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The 1910 Perth Technical School building is located at 137 St Georges Terrace, Perth, Western Australia, adjacent to the Old Perth Boys School building, which had served as part of the school's former temporary premises since opening of classes there on 16 May 1900.
A restrained and incomplete example of the Federation Free Medieval architectural style, designed by government architect Hillson Beasley, this is one of the few examples of the style surviving in central Perth.
The site of the former Perth Technical School was, in the early years of the Swan River Colony, part of the holding of Henry Willey Reveley. Plans show the manner in which Reveley's mill and spring-fed mill pond were linked by an ingenious mill-race down the steep slope to Bazaar Terrace (now Mounts Bay Road), along the Perth foreshore.
In May 1900, the Perth Technical School opened in the Old Perth Boys School building in St Georges Terrace, with courses available to both boys and girls. The curriculum included chemistry, assaying, engineering, art and design, woodwork and metalwork. With the unexpected death of the superintendent of technical education, Alex Purdie, in 1905, his successor, Frank Allen, who was also director of the Kalgoorlie School of Mines, improved the makeshift facilities in which students had initially been forced to work with an impressive purpose-built technical school, which opened in 1910. Its motto Truth, Beauty and Utility, emblazoned above the front entry, expressed the era's high hopes for technical education. Allen also extended the curriculum to include blacksmithing, carpentry, engine-driving, fitting and turning, plumbing, commercial studies, pharmacy and surveying. The buildings were designed by the chief architect of the Public Works Department (1905–1917), Hillson Beasley (who also designed the Government House ballroom (1899), Western Australian Parliament House (1900), Claremont Teacher Training College (1902), Perth Modern School (1909–11), Midland Courthouse (1907), Fremantle Post Office (1907) and Fremantle Technical College annexe (1910). Beasley is noted for his 'blood and bandages' style of red-brick public architecture.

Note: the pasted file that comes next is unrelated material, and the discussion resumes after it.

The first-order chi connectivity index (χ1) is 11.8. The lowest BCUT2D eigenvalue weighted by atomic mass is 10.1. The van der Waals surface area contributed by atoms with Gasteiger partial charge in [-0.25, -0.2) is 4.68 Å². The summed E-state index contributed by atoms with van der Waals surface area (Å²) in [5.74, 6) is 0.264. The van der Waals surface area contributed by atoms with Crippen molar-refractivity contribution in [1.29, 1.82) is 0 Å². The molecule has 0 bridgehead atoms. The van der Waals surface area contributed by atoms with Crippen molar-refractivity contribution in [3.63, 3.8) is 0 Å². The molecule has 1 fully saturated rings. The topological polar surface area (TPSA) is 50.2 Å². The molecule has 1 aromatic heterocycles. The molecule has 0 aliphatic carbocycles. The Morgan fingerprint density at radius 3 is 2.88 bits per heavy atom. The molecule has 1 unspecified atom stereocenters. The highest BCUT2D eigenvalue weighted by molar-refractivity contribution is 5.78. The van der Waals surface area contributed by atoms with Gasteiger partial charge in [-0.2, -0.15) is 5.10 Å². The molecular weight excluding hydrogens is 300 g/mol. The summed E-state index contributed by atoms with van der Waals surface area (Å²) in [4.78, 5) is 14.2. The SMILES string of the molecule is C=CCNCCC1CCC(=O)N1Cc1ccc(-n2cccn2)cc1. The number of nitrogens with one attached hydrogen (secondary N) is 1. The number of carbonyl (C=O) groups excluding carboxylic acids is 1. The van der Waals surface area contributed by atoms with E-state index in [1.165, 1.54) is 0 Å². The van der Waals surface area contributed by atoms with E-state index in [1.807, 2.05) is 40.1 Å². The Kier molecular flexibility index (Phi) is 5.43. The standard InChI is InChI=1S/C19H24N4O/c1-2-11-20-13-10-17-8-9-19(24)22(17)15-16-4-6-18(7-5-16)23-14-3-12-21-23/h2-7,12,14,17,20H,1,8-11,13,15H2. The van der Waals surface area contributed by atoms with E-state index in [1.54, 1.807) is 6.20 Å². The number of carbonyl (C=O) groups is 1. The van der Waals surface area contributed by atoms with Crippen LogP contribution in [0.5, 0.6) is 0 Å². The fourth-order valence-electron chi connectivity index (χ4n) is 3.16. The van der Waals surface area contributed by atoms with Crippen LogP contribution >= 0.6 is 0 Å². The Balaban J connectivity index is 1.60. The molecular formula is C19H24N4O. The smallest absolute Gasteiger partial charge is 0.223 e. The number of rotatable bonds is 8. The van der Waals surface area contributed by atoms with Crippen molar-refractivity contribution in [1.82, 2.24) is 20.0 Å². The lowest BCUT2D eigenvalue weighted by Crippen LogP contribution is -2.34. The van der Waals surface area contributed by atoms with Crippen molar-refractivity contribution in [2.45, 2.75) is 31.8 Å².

Perth Technical School was the venue for the first tertiary educational activity in the state. In 1905, The University of Adelaide formally affiliated itself to allow the school's students to sit for undergraduate examinations in mathematics, physics, science, chemistry, geology, mineralogy and botany. In 1908, a biology course was implemented qualifying for the first-year BSc programme. Various degree courses continued to be provided under licence from Adelaide University until the University of Western Australia was established in 1914.
The name "Perth Technical College" began to be used in 1929. From demand arising in the 1930s depression years, the college wanted to organise courses for the School of Mines Diploma, but lacked the resources and equipment needed for a full first-year course. However, priorities changed in 1939 because of World War II, and the long-sought arrival of federal funding ushered in a new era of building and resources. Mining students ingeniously adapted the building's tower with strategically aligned trapdoors which, when opened, allowed creation of a vertical shaft akin to a mine. The technical college later became part of the Technical and Further Education (TAFE) programme and several other substantial neighbouring buildings were built or adapted to accommodate disciplines such as art and refrigeration. The college site extended southward from St Georges Terrace to Mounts Bay Road. Its facilities were increasingly supplemented by other campuses including the former boys' school in James Street, where the college principal's office was located in the 1980s.
Cf. Hillson Beasley's Fremantle Technical School building.
Garry Gillard | New: 29 July, 2020 | Now: 29 July, 2020